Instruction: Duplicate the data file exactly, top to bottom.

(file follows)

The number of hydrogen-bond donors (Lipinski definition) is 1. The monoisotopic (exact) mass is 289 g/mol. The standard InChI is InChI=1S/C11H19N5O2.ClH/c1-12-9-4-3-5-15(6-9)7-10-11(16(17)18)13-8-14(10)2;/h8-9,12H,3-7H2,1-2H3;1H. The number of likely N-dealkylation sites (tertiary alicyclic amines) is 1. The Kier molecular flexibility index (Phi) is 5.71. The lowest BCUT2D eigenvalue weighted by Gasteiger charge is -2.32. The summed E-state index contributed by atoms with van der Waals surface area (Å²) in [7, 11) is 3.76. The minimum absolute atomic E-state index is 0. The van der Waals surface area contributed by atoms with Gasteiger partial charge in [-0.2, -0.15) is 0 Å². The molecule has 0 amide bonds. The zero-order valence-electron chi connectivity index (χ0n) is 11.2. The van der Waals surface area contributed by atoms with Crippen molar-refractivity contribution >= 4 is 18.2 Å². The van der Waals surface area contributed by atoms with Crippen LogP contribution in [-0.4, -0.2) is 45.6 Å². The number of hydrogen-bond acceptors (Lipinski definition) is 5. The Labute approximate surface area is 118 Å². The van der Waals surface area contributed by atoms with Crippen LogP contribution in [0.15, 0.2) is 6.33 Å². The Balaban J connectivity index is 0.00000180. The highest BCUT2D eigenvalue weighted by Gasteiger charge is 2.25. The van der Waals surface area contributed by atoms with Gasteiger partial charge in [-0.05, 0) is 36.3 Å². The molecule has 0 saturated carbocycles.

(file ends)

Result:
The number of hydrogen-bond donors (Lipinski definition) is 1. The monoisotopic (exact) mass is 289 g/mol. The standard InChI is InChI=1S/C11H19N5O2.ClH/c1-12-9-4-3-5-15(6-9)7-10-11(16(17)18)13-8-14(10)2;/h8-9,12H,3-7H2,1-2H3;1H. The number of likely N-dealkylation sites (tertiary alicyclic amines) is 1. The Kier molecular flexibility index (Phi) is 5.71. The lowest BCUT2D eigenvalue weighted by Gasteiger charge is -2.32. The summed E-state index contributed by atoms with van der Waals surface area (Å²) in [7, 11) is 3.76. The minimum absolute atomic E-state index is 0. The van der Waals surface area contributed by atoms with Gasteiger partial charge in [-0.2, -0.15) is 0 Å². The molecule has 0 amide bonds. The zero-order valence-electron chi connectivity index (χ0n) is 11.2. The van der Waals surface area contributed by atoms with Crippen molar-refractivity contribution >= 4 is 18.2 Å². The van der Waals surface area contributed by atoms with Crippen LogP contribution in [-0.4, -0.2) is 45.6 Å². The number of hydrogen-bond acceptors (Lipinski definition) is 5. The Labute approximate surface area is 118 Å². The van der Waals surface area contributed by atoms with Crippen LogP contribution in [0.15, 0.2) is 6.33 Å². The Balaban J connectivity index is 0.00000180. The highest BCUT2D eigenvalue weighted by Gasteiger charge is 2.25. The van der Waals surface area contributed by atoms with Gasteiger partial charge in [-0.05, 0) is 36.3 Å². The molecule has 0 saturated carbocycles.